Firefighter safety during extreme hot weather – Part 2

Here's a look at nine process NFPA calls for and what one department did to protect its firefighters

Be sure to also check Perry's first article in this series, "Firefighter safety during extreme hot weather – Part 1.

Firefighting operations during hot weather conditions can be very hazardous to personnel. Departments must have a multifold approach to effectively minimize this risk to their people, and must continuously remember the dangers associated with the heat.

All departments should ensure firefighters are in physically good shape and ready to perform their duties. Simply put, departments should have policies in place limiting outdoor activities during non-emergency activities.

In my previous article, I discussed a potentially serious condition involving firefighter safety while doing live-fire training during extremely hot and humid weather at a suburban fire department. On one particular morning — when both the temperature and humidity were high — two firefighters suffered problems during search and rescue evolutions.

As a result, the fire department's professional association's president contacted me for some direction in the matter and the department administration immediately began to investigate the situation. Although the two firefighters were transported to a local hospital for medical evaluation, they were both treated and released.

Since then, extensive efforts have been taken by their organization to maximize the safety of emergency personnel. I compliment their dedication and willingness to make the necessary changes. As with anything, change is sometimes difficult to be accepted.

Initially, the fire union president met with the fire administrative staff expressing his concern for firefighter safety when training in extreme hot weather. Research was then carried out into other departments' policies and guidelines.

In addition, the chief reviewed NFPA 1403 Standard on Live Fire Training Evolutions, which gives specific direction on when to cease training during extreme heat conditions. The NFPA does not give a specific number as a recommendation on when to stop the outdoor activity, but it does require that a department have a policy in place regarding the issue.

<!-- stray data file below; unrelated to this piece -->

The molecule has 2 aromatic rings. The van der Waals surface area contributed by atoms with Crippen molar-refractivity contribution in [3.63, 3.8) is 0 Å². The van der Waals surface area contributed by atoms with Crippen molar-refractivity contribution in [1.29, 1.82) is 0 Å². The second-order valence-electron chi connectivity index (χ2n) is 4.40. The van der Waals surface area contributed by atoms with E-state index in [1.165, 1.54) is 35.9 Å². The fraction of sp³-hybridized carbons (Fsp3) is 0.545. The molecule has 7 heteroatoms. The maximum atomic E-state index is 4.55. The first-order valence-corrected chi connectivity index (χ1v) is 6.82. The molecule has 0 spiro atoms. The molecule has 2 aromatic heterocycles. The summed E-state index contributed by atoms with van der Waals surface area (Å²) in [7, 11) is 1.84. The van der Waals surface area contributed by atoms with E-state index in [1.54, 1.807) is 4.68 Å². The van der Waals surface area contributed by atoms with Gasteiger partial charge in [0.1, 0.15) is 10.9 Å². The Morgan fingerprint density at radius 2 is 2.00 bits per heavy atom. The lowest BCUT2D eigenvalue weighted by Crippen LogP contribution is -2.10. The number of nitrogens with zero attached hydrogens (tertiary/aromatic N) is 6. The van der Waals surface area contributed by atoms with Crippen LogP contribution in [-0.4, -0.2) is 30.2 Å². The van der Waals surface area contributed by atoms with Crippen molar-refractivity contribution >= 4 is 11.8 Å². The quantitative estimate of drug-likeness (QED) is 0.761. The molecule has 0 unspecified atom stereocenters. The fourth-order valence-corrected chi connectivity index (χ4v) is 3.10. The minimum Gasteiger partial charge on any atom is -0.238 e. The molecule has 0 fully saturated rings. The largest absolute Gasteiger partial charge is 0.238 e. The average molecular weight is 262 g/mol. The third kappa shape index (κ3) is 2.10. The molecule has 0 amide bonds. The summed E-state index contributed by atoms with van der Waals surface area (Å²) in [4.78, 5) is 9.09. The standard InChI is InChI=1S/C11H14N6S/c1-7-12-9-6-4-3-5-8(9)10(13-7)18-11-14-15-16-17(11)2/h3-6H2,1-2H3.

When discussing the matter, the department ruled that there are times when firefighters must go out into the heat to perform various duties. After all, the runs still come in even when it is 100 degrees outside. Their solution was to keep their people safe by incorporating rehabilitation policies that were proactive and aggressive.

There are many ways that the responder rehab component of the emergency services is viewed. Some departments see it as a place for the old squad folks to go to and wait until the firefighters come to take a break.

Others view it as a medical issue, for vital signs to be monitored and the continuance of duties for people who are not within acceptable levels prohibited. As for the department focused on in this article, it admitted that rehab was not being done very well. People were ignoring the necessity for it.

Then, the union president observed proper rehab processes being utilized at live-fire training at a national seminar. Despite high heat and humidity, there were only minimal occurrences of firefighter heat illness. Steps they took included:

  • Designated medical personnel with a transport unit were on site throughout the training evolutions.
  • Electrolyte sports drinks and bottled water was readily available.
  • Shaded areas had been created with tents.
  • Limb immersion chairs were set up under the tents along with cool towels.
  • Safety officers were continuously monitoring the temperature and relative humidity.

In fact, the entire training exercise was close to being suspended until a fast-moving storm front lowered the ambient temperature along with cloud cover.

All of this highlighted the need for an aggressive and proactive rehab component to the command structure. There is no excuse for a department to not take the above recommendations to help promote the safety of their personnel.

But efforts are continuing in this area of firefighter survivability and it is encouraging to see many departments adequately preparing for these changes.

With 1584 Standard on the Rehabilitation Process for Members During Emergency Operations and Training Exercises now effective, it can only help the rehab process in departments.

Under the standard, the following nine processes are required:

  • Relief from climatic conditions.
  • Rest and recovery.
  • Cooling or re-warming.
  • Re-hydration.
  • Calorie and electrolyte replacement. 
  • Medical monitoring.
  • EMS treatment in accordance with local protocol.
  • Member accountability.
  • Release from rehab.

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